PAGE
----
2

From https://www.gnu.org/software/bash/manual/html_node/Shell-Parameter-Expansion.html

The basic form of parameter expansion is ${parameter}. ...

If the first character of parameter is an exclamation point (!), a level of variable indirection is introduced. Bash uses the value of the variable formed from the rest of parameter as the name of the variable; this variable is then expanded and that value is used in the rest of the substitution, rather than the value of parameter itself. This is known as indirect expansion. The exceptions to this are the expansions of ${!prefix} and ${!name[@]} described below. The exclamation point must immediately follow the left brace in order to introduce indirection.

...

${!prefix*} ${!prefix@} Expands to the names of variables whose names begin with prefix , separated by the fi rst character of the IFS special variable. When ‘@’ is used and the expan- sion appears within double quotes, each variable name expands to a separate word.

${!name[@]} ${!name[*]} If name is an array variable, expands to the list of array indices (keys) assigned in name. If name is not an array, expands to 0 if name is set and null otherwise. When ‘@’ is used and the expansion appears within double quotes, each key expands to a separate word.

Can you give some examples for the quoted paragraphs? I have no clue what they mean.

4

We need to compare (and distinguish between):

"${Var}"          # Plain variable
"${!Var}"         # Indirect expansion
"${!Var@}"        # Prefix expansion
"${!Var[@]}"      # Array keys expansion
"${Var[@]}"       # Plain array expansion

There are also the * expansions which are very similar but have a small difference.

Indirection

Example for indirection:

$ varname=var_one
$ var_one=a-value

$ echo "${varname}"
var_one
$ echo "${!varname} and ${var_one}"
a-value and a-value

Prefix

Example for prefix:

$ head_one=foo
$ head_two=bar

$ printf '<%s> ' "${!head@}"
<head_one> <head_two>
$ printf '<%s> ' "${!head*}"
<head_one head_two>

Note that the variables are glued together by the first character of IFS, which by default is an space (as IFS is Space Tab NewLine by default).


Plain Array

Example of Array (no ! used) to show the small (but important) difference of @ and *:

$ Array[1]=This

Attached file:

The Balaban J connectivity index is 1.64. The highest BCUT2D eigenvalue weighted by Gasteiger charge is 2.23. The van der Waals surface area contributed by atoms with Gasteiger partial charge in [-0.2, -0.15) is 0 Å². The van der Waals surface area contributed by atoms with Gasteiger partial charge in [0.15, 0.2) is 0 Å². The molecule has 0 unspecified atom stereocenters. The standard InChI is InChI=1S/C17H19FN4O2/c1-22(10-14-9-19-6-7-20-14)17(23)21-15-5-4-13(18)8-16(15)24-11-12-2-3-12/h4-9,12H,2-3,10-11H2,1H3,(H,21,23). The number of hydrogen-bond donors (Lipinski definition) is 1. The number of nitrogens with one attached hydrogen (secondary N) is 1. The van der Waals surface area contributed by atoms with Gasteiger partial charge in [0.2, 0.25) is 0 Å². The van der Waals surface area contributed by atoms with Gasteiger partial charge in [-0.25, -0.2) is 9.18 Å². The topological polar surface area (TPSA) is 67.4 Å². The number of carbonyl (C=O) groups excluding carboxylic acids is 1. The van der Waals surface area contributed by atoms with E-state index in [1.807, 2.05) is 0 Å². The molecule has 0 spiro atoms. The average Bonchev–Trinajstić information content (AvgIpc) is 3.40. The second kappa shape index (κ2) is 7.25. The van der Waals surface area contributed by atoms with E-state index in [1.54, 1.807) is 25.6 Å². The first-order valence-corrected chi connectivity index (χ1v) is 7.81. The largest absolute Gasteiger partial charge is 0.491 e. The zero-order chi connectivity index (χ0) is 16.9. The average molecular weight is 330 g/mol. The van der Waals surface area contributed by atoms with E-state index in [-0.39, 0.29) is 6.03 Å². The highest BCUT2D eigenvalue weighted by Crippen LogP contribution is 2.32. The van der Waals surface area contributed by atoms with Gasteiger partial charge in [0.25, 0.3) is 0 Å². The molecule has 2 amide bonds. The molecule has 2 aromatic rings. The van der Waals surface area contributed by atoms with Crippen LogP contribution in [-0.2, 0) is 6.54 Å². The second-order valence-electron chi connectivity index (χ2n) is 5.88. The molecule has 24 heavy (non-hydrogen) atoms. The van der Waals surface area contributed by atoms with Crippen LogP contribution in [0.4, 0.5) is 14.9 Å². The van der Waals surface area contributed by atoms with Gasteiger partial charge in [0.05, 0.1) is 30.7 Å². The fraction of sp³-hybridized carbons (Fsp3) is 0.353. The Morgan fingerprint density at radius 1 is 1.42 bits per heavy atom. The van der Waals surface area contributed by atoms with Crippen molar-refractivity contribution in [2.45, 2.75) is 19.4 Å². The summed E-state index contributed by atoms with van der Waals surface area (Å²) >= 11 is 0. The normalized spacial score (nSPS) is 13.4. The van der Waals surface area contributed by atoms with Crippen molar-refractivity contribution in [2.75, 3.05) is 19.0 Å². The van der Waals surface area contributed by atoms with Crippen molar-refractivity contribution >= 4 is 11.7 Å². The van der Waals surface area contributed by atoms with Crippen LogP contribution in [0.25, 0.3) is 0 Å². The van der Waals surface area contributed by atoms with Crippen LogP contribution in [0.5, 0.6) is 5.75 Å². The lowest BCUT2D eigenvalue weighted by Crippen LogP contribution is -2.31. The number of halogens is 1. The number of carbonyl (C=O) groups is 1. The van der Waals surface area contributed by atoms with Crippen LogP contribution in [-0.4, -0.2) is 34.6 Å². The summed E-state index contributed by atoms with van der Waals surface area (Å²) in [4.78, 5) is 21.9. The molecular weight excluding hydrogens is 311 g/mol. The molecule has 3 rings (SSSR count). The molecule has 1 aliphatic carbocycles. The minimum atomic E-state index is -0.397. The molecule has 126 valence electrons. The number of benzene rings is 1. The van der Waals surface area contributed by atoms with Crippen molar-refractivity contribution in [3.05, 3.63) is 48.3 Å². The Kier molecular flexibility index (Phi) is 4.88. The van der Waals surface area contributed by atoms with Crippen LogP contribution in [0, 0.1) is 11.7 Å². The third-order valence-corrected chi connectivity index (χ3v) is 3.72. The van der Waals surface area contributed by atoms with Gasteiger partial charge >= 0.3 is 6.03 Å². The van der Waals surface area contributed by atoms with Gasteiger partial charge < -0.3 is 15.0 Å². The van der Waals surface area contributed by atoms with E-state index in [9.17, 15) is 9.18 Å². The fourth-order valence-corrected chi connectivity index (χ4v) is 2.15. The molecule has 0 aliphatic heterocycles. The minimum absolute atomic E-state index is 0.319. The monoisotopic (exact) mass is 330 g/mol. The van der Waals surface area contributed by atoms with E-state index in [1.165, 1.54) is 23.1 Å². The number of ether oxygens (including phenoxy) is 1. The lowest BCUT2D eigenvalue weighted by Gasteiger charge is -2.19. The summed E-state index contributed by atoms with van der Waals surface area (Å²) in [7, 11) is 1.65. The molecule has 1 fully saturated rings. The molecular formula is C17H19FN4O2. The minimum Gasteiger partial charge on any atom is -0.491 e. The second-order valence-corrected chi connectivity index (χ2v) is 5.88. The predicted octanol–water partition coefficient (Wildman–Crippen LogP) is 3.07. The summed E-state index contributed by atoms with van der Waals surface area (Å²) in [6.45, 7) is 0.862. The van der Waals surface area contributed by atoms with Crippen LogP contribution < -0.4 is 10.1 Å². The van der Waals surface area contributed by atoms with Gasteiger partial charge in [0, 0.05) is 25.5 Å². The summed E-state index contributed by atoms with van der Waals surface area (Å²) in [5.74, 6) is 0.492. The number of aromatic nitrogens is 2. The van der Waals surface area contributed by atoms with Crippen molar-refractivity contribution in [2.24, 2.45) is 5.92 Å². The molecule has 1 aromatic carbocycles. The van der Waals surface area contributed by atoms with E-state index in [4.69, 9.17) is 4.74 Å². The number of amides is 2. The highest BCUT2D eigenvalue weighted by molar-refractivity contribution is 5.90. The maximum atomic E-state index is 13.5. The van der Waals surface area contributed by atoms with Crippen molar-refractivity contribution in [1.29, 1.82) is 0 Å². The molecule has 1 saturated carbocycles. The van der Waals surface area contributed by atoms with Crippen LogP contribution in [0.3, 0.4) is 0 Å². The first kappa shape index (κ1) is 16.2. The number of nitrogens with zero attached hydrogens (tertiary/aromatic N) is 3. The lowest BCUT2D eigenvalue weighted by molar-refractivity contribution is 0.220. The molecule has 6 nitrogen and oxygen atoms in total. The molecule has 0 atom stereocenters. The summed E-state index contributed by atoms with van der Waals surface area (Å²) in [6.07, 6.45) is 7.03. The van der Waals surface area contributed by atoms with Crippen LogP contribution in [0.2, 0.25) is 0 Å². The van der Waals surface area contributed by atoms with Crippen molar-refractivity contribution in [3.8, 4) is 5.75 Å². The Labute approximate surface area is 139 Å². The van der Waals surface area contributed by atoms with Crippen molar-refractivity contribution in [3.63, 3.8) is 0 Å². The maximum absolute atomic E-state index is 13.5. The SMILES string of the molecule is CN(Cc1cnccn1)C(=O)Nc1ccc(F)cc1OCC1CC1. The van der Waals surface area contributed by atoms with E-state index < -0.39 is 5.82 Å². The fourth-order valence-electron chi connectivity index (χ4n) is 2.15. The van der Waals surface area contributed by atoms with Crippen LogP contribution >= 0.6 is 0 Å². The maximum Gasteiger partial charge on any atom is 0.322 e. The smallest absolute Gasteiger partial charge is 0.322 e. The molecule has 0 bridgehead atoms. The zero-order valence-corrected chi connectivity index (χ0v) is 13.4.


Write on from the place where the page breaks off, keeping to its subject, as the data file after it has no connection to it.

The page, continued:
$ Array[2]=is
$ Array[3]=a
$ Array[4]=simple
$ Array[5]=test.

$ printf '<%s> ' "${Array[@]}"
<This> <is> <a> <simple> <test.>

$ printf '<%s> ' "${Array[*]}"
<This is a simple test.>

The same comment about IFS apply here.

Note that I did not assign the index 0 (on purpose) of Array.

Note that a simpler way to assign the Array is:

$ Array=( "" This is a simple test.)

But here the index 0 must be used, and I used an empty value (which is not the same as an un-set value as above).


Array LIST

For this, a simple indexed array (with numbers) is not so fun:

$ Array=( "" A simple example of an array.)
$ printf '<%s> ' "${!Array[@]}"
<0> <1> <2> <3> <4> <5> <6> 
$ printf '<%s> ' "${!Array[*]}"
<0 1 2 3 4 5 6>

But for a Associative array, things become more interesting

$ unset Array                               # erase any notion of variable array.
$ declare -A Array                          # make it associative

$ Array=([foo]=one [bar]=two [baz]=three)   # give it values.

$ printf '<%s> ' "${Array[@]}"
<two> <three> <one>                         # List of values.

$ printf '<%s> ' "${!Array[@]}"
<bar> <baz> <foo>                           # List of keys

$ printf '<%s> ' "${Array[*]}"
<two three one>                             # One string of list of values.

$ printf '<%s> ' "${!Array[*]}"
<bar baz foo>                               # One string of list of keys.

Please note that the order is not the same as when assigned.


Note: All the uses I presented are quoted "${!Array[@]}", both the unquoted values ${!Array[@]} and ${!Array[*]} work exactly equal, give the same output (in Bash).
But are affected by shell splitting on the IFS value. And the ugly, always problematic "Pathname expansion". Not so useful in general. Or to be used very carefully, in any case.

0

Take a look at BinaryZebra's answer for a detailed explanation. The below quote from TLDP is said to be incorrect.

Original:

Looking at http://tldp.org/LDP/Bash-Beginners-Guide/html/sect_03_04.html:

If the first character of "PARAMETER" is an exclamation point, Bash uses the value of the variable formed from the rest of "PARAMETER" as the name of the variable; this variable is then expanded and that value is used in the rest of the substitution, rather than the value of "PARAMETER" itself. This is known as indirect expansion.

You are certainly familiar with straight parameter expansion, since it happens all the time, even in the simplest of cases, such as the one above or the following:

franky ~> echo $SHELL
/bin/bash

The following is an example of indirect expansion:

franky ~> echo ${!N*}
NNTPPORT NNTPSERVER NPX_PLUGIN_PATH

Note that this is not the same as echo $N*.

You can see the effects of this in your shell.

Example:

$ TEST=(test1 test2 test3)
$ echo ${!TEST*}
TEST
$ echo ${!TEST[@]}
0 1 2
$ echo ${TEST[@]}
test1 test2 test3
$ echo ${#TEST[@]}
4

Note the difference between using ${!TEST[@]}, ${TEST[@]}, and ${#TEST[@]}.

  • @BinaryZebra +1. Those TLDP bash guides are often problematic with mistakes and ugly code examples (l'd liek to just say lame.) For the ugly code part, I once saw someone kept using stuff like foo; exitval=$?; if [ "$exitval" != 0 ] instead of if foo, and after asking him he said that comes from TLDP ABS. – Arthur2e5 Dec 5 '15 at 21:13
  • The expansion of ${!N*} is not Indirect, it is a "Prefix expansion". The examples given have only Array [@] forms. No mention of the others. – user79743 Dec 5 '15 at 21:22
  • @BinaryZebra Thanks for the tip that the TLDP docs are wrong. – Sly Dec 5 '15 at 21:24
  • @Arthur2e5 Thanks, and yes, the TLDP may be problematic. – user79743 Dec 5 '15 at 21:31

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